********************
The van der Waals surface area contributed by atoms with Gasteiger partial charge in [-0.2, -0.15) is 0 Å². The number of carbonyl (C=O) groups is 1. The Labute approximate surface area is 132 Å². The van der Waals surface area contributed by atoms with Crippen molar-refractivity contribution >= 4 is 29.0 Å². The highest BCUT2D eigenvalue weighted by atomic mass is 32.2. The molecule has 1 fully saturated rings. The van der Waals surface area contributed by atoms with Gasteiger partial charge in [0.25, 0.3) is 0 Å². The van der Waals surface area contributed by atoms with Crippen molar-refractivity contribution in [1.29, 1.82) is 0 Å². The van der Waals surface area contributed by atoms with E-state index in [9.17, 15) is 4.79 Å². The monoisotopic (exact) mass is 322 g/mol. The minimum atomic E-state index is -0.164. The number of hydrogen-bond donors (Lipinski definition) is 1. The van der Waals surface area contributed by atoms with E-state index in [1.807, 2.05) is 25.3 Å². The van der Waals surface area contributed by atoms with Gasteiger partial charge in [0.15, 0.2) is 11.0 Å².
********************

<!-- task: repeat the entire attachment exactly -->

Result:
The van der Waals surface area contributed by atoms with Gasteiger partial charge in [-0.2, -0.15) is 0 Å². The number of carbonyl (C=O) groups is 1. The Labute approximate surface area is 132 Å². The van der Waals surface area contributed by atoms with Crippen molar-refractivity contribution >= 4 is 29.0 Å². The highest BCUT2D eigenvalue weighted by atomic mass is 32.2. The molecule has 1 fully saturated rings. The van der Waals surface area contributed by atoms with Gasteiger partial charge in [0.25, 0.3) is 0 Å². The van der Waals surface area contributed by atoms with Crippen molar-refractivity contribution in [1.29, 1.82) is 0 Å². The van der Waals surface area contributed by atoms with E-state index in [9.17, 15) is 4.79 Å². The monoisotopic (exact) mass is 322 g/mol. The minimum atomic E-state index is -0.164. The number of hydrogen-bond donors (Lipinski definition) is 1. The van der Waals surface area contributed by atoms with E-state index in [1.807, 2.05) is 25.3 Å². The van der Waals surface area contributed by atoms with Gasteiger partial charge in [0.15, 0.2) is 11.0 Å².